Human rights attorneys and a handful of British MPs have long raised the possibility that Diego Garcia, a small island in the Indian Ocean that is home to a massive American military base, has played a role in extraordinary rendition -- and that it is among the United States' "black sites" -- secret CIA-run prisons, the existence of which President Bush himself confirmed in 2006. Even loose-lipped American officials have acknowledged it. As London-based human rights attorney Clive Stafford Smith, director of the legal organization Reprieve (which, over a year ago, unearthed flight logs recording the arrival and departure of a CIA rendition plane at Diego Garcia), wrote in the Guardian last January:

British denials are difficult to square with the words of U.S. Army Gen. Barry McCaffrey ... recently retired from running Southcom, the military command that oversees Guantánamo. He was asked in May 2004 where the thousands of ghost prisoners were being held. "You know, Bagram Air Field, Diego Garcia, Guantánamo, 16 camps throughout Iraq," he replied.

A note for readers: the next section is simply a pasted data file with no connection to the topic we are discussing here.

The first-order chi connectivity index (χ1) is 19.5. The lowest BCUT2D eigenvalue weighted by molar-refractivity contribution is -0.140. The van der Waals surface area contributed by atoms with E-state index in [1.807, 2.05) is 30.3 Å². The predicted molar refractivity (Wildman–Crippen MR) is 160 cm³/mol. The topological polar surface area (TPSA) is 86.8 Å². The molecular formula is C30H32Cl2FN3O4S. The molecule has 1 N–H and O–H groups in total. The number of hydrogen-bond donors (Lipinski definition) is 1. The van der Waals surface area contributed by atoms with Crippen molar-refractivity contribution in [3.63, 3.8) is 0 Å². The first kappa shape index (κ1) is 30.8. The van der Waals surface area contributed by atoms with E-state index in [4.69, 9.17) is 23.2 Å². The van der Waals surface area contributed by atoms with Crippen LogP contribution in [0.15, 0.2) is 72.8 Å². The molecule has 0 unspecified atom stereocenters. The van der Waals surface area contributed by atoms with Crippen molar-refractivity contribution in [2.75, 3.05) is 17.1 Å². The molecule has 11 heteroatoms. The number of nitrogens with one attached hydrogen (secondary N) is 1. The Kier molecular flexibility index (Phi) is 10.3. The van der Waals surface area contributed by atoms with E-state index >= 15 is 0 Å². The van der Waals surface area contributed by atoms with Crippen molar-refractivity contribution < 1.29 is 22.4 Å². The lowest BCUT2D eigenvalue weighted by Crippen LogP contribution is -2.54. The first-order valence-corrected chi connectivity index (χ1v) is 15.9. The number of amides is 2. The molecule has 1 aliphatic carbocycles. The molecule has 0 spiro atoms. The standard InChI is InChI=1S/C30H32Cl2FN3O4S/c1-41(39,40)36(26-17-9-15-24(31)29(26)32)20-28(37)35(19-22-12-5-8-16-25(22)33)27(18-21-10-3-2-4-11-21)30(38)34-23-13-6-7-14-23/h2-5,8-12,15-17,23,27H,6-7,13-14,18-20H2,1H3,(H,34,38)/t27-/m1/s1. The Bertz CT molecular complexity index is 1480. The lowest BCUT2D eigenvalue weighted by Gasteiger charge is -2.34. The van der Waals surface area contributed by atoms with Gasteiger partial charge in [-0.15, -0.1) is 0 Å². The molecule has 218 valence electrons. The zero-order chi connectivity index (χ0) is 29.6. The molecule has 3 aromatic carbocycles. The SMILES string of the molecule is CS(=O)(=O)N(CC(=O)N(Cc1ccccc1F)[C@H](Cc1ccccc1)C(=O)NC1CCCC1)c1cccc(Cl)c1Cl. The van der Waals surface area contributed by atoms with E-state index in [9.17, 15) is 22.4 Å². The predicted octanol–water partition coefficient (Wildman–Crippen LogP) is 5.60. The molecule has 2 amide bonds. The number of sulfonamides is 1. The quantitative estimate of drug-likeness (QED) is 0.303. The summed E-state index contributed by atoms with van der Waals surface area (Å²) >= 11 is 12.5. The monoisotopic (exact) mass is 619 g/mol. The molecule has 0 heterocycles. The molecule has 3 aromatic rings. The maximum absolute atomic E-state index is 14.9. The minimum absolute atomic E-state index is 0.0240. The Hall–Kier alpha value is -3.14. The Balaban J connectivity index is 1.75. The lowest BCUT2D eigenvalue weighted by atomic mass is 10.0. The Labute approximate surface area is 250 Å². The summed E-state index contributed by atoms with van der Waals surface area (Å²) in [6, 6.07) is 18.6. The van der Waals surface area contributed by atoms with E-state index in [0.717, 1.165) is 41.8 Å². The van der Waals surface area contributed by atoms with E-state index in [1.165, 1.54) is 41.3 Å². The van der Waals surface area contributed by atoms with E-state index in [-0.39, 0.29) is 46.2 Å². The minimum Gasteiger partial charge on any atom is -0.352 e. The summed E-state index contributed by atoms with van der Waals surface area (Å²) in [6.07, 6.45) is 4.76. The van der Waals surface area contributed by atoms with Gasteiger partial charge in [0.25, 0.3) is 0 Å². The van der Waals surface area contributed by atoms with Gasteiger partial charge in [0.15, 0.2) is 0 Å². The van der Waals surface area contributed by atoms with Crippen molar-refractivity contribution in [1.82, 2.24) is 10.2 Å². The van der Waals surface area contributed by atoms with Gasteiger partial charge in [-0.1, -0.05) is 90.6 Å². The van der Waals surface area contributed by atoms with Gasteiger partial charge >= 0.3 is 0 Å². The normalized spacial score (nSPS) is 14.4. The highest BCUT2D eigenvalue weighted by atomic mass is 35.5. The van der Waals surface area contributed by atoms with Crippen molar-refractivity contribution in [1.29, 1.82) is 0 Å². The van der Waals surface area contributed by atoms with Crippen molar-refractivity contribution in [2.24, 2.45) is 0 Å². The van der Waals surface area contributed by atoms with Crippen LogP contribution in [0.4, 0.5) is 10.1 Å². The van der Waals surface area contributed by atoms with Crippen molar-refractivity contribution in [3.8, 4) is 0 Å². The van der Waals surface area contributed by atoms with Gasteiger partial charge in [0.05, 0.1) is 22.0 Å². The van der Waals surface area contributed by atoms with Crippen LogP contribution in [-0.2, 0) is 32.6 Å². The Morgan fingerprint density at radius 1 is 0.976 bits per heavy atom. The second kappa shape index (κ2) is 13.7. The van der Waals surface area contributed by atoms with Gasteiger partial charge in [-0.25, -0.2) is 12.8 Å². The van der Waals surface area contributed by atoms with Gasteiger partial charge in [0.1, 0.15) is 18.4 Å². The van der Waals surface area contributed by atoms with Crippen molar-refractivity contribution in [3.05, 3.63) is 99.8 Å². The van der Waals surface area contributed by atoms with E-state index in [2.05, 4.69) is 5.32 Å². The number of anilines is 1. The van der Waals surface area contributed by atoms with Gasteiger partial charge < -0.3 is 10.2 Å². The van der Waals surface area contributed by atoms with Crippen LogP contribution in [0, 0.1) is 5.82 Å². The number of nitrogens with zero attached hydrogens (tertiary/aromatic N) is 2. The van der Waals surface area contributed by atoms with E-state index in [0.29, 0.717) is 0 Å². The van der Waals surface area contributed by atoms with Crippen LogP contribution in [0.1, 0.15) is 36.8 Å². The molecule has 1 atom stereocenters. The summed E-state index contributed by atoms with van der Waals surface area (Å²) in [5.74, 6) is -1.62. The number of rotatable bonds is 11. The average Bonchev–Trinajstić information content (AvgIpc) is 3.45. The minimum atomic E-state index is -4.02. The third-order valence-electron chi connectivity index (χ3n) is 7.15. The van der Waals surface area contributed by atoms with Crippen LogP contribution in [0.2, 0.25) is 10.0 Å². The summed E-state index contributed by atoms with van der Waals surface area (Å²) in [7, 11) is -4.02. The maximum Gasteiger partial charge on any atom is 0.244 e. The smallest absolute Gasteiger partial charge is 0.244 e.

Yet the Blair and Brown administrations continually denied it. Until now.

"We have just been informed by the United States of America about what has actually happened," Prime Minister Gordon Brown told reporters lamely on Feb. 21. "The U.S. has expressed regret for us not knowing about this issue. We share the disappointment that everybody has about what's actually happened."

In the States, the controversy has gotten little press -- in no small part because Americans have known for years that their elected officials are in the kidnap/torture business. But in Britain, where the government has denied any role in their ally's unsavory program, officials are pleading ignorance, offering insipid excuses and, ultimately, trying to reduce proof of their complicity with the U.S. torture/detention machinery to a mere bureaucratic oversight. As Brown tells it, this was simply a case where an "error in the earlier U.S. records search meant that these cases did not come to light."